WASHINGTON — President Donald Trump rolled out the Paycheck Protection Program to catapult the U.S. economy into a quick recovery from the coronavirus pandemic by helping small businesses stay open and their employees working. President Joe Biden tweaked it to try to direct more of the money to poorer communities and minority-owned companies.
Now, almost two years after the program made its debut, the question is what taxpayers got for the $800 billion. The Biden administration says its version of the program helped prevent racial inequality from worsening, while a prominent academic study suggests the overall price tag was high per job saved and most of the benefits accrued to the affluent.
Nearly a year after the implementation of its $1.9 trillion coronavirus relief package, the Biden administration is arguing that it made critical adjustments to the forgivable loan program, pointing to internal figures showing that more benefits went to poorer communities, racial minorities and the smallest of businesses — those in which the owner is the sole employee.
“The administration came into office with a big focus on racial and social equity, and small business is a significant part of it,” said Michael Negron, the senior White House adviser for small businesses. “For our equity goals, entrepreneurship is important because it helps create generational wealth.”
However, an outside study suggests that the program — commonly known as PPP — was troublingly expensive per job saved and the payments mostly benefitted business owners who were best prepared to weather the pandemic. On the whole, the study implies that just 23% to 34% of PPP dollars went to workers who would have lost jobs, at a cost of as much as $258,000 per job retained.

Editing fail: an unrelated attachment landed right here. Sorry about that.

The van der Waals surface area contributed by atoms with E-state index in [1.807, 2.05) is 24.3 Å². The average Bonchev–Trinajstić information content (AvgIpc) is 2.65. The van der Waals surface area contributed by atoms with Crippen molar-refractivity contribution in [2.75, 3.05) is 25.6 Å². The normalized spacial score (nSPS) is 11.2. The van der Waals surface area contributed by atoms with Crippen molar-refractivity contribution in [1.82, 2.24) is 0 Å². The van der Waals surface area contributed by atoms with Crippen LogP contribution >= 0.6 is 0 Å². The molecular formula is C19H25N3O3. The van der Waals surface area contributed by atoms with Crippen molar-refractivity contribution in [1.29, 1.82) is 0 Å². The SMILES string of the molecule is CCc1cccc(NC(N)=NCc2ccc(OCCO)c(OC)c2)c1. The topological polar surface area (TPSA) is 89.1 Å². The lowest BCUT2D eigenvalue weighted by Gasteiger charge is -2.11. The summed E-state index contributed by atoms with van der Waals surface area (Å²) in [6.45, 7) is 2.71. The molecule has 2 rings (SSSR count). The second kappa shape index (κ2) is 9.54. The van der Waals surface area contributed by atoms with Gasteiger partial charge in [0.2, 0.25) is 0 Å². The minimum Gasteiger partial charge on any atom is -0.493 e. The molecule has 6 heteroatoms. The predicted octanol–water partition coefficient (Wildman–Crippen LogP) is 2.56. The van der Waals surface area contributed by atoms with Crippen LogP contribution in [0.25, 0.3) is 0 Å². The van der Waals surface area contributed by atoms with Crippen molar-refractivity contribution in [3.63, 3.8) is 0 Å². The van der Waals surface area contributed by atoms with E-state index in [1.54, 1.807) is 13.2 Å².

The conflicting views of PPP are part of a broader debate over how to help an economy in crisis. There are pressures to get the right amount of money out as fast as possible without driving more inequality or triggering other forms of blowback such as high inflation.
Across two presidencies, Congress approved an unprecedented $5.8 trillion in relief spending that included new interventions such as forgivable loans, direct payments and an expanded child tax credit that was deposited into people’s bank accounts monthly.
When MIT economist David Autor analyzed PPP with other economists, he saw a tool that was too blunt. The U.S. never developed the data systems to monitor what was happening to individual businesses’ payrolls, unlike in Canada, the Scandinavian region, Portugal and Brazil. Those systems would have made it easier to allocate money based on genuine need during a downturn. The U.S. failed to invest in its own data resources and could not target the aid as a result.
“The U.S. has instead ‘starved the beast,’” Autor said. “The result is not less government. It’s simply less effective government.”
By changing the PPP program’s guidelines, the Biden administration was trying to prevent the pandemic from further widening the country’s racial wealth gap.
Black Americans make up about 12% of the U.S. population, yet they control just 2% of the assets from private business ownership that are often key for ascending the economic ladder, according to the Federal Reserve. Just 4.3% of total U.S. household wealth belongs to Black Americans and 2.5% to Hispanic Americans, significantly below their share of the total U.S. population.